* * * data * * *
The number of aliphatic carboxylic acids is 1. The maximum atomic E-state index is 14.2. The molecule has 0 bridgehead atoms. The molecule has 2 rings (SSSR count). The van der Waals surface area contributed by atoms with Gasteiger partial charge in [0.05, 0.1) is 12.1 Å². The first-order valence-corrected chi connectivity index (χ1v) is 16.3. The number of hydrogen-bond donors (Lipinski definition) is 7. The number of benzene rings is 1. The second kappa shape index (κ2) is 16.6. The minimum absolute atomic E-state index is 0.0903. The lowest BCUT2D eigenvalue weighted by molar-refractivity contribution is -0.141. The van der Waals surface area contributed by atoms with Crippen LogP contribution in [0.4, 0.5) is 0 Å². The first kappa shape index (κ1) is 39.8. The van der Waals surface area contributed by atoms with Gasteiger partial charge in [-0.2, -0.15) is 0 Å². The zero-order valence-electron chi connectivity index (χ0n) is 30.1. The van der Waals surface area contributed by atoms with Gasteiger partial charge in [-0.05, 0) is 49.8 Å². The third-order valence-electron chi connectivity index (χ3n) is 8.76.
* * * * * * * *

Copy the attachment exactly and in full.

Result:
The number of aliphatic carboxylic acids is 1. The maximum atomic E-state index is 14.2. The molecule has 0 bridgehead atoms. The molecule has 2 rings (SSSR count). The van der Waals surface area contributed by atoms with Gasteiger partial charge in [0.05, 0.1) is 12.1 Å². The first-order valence-corrected chi connectivity index (χ1v) is 16.3. The number of hydrogen-bond donors (Lipinski definition) is 7. The number of benzene rings is 1. The second kappa shape index (κ2) is 16.6. The minimum absolute atomic E-state index is 0.0903. The lowest BCUT2D eigenvalue weighted by molar-refractivity contribution is -0.141. The van der Waals surface area contributed by atoms with Crippen LogP contribution in [0.4, 0.5) is 0 Å². The first kappa shape index (κ1) is 39.8. The van der Waals surface area contributed by atoms with Gasteiger partial charge in [-0.2, -0.15) is 0 Å². The zero-order valence-electron chi connectivity index (χ0n) is 30.1. The van der Waals surface area contributed by atoms with Gasteiger partial charge in [-0.05, 0) is 49.8 Å². The third-order valence-electron chi connectivity index (χ3n) is 8.76.